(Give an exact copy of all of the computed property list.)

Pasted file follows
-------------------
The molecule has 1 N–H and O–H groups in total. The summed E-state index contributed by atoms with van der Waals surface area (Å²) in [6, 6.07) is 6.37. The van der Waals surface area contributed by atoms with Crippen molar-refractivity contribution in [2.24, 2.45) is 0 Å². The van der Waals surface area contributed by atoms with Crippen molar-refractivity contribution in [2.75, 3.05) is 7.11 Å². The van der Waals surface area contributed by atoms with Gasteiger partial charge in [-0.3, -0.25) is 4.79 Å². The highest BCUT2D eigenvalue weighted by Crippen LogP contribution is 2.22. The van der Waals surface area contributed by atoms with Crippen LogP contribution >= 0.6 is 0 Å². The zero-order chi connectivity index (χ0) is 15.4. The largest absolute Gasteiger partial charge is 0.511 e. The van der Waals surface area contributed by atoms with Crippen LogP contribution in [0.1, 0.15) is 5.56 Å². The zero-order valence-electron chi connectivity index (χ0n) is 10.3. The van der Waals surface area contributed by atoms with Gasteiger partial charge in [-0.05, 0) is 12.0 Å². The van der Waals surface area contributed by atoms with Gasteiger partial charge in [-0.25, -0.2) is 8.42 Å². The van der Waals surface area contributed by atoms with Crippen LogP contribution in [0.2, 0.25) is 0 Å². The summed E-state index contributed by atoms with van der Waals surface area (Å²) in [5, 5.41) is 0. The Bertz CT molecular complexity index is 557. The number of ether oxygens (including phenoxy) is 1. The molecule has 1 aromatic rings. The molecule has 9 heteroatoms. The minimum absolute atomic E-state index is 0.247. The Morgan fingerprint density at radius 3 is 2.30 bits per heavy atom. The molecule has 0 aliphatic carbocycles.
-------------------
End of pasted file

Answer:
The molecule has 1 N–H and O–H groups in total. The summed E-state index contributed by atoms with van der Waals surface area (Å²) in [6, 6.07) is 6.37. The van der Waals surface area contributed by atoms with Crippen molar-refractivity contribution in [2.24, 2.45) is 0 Å². The van der Waals surface area contributed by atoms with Crippen molar-refractivity contribution in [2.75, 3.05) is 7.11 Å². The van der Waals surface area contributed by atoms with Gasteiger partial charge in [-0.3, -0.25) is 4.79 Å². The highest BCUT2D eigenvalue weighted by Crippen LogP contribution is 2.22. The van der Waals surface area contributed by atoms with Crippen LogP contribution >= 0.6 is 0 Å². The zero-order chi connectivity index (χ0) is 15.4. The largest absolute Gasteiger partial charge is 0.511 e. The van der Waals surface area contributed by atoms with Crippen LogP contribution in [0.1, 0.15) is 5.56 Å². The zero-order valence-electron chi connectivity index (χ0n) is 10.3. The van der Waals surface area contributed by atoms with Gasteiger partial charge in [-0.05, 0) is 12.0 Å². The van der Waals surface area contributed by atoms with Gasteiger partial charge in [-0.25, -0.2) is 8.42 Å². The van der Waals surface area contributed by atoms with Crippen LogP contribution in [0.2, 0.25) is 0 Å². The summed E-state index contributed by atoms with van der Waals surface area (Å²) in [5, 5.41) is 0. The Bertz CT molecular complexity index is 557. The number of ether oxygens (including phenoxy) is 1. The molecule has 1 aromatic rings. The molecule has 9 heteroatoms. The minimum absolute atomic E-state index is 0.247. The Morgan fingerprint density at radius 3 is 2.30 bits per heavy atom. The molecule has 0 aliphatic carbocycles.